by Max Moreno Lopez, age 9

Did you know that a piranha's sharp and pointy teeth help them bite off chunks of flesh from their prey? The powerful jaw of the piranha helps it catch and grab onto its prey. These creatures travel in groups called schools, making the piranhas strong attackers and defenders.

Piranhas can see in the dark and can detect the color red from far distances. There are more than 30 different species of piranhas that vary in size and shape. They usually grow between 15 and 60 centimeters. Piranhas can lay about 500 eggs within a year and are found only in freshwaters in South America, such as the Amazon River.

The piranha is small but powerful and can swim up to 25 miles an hour. Crocodiles, pink dolphins, and turtles are common predators of the piranhas. A piranha can eat about 2.49 grams per day. It would take them 500 minutes to eat a human and ten minutes to eat an animal the size of a small rabbit. [read more]

Despite Fearsome Reputation, the Mighty
Tarantula Rarely Harms Humans

by Geronimo Murcia, age 12

Spider species can widely differ from one another. Some species either be big, small, have short or long legs, and are furry or not.

Spiders are very known around the world, with the most popular being the Tarantula, one of the most terrifying-looking in the world. Although tarantulas are highly feared by many, they are mostly harmless to humans. A tarantula bite can be very painful, but the venom they release is not fatal to people. These spiders naturally inhabit hot and warm areas all around the world.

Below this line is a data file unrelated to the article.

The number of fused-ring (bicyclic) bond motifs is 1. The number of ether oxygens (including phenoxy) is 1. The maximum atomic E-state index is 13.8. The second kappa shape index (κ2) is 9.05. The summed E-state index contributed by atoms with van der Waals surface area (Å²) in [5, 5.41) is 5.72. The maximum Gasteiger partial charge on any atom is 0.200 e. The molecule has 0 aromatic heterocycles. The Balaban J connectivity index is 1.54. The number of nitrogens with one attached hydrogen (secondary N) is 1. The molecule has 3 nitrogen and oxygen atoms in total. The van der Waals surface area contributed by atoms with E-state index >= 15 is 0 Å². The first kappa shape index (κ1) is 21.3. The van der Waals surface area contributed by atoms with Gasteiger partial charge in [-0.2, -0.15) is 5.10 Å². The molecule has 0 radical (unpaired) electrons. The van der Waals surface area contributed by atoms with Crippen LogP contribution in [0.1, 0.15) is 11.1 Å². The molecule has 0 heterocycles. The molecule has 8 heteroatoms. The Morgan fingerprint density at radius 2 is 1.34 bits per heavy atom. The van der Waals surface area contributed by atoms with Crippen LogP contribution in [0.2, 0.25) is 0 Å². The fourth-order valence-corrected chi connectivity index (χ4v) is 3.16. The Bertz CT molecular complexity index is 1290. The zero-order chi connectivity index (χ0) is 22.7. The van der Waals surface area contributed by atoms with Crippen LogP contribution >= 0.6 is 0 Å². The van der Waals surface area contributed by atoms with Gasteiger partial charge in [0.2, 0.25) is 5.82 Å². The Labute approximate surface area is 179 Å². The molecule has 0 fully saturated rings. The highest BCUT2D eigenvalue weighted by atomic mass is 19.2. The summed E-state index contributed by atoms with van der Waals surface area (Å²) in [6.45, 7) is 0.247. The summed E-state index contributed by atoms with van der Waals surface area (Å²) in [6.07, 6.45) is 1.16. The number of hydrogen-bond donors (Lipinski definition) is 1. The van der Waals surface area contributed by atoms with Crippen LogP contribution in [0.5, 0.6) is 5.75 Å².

This spider has many names, for instance, in Europe, they are known as Baboons, in Africa known as horse spiders, and in the U.S people call them tarantulas or bird-eating spiders. These are only a few out of the many names that the tarantulas have. [read more]

Playful Gibbons Spend Their Time High in the Treetops

by Juanes Palma, age 9

There are various small apes species in the world, the typical gibbon is one great example. Gibbons are an adventurous type of animal. Like gorillas and other similar primates, gibbons don't have tails and they share other features. Gibbons are the animals that people typically imagine when they think of primates swinging joyfully through the rain forest.

Gibbons have a variety of thick hair colors that range from black to light brown. They are known to have very long arms that allow them to grab objects easily. They are omnivores, which means they eat fruit, insects, and small birds or eggs.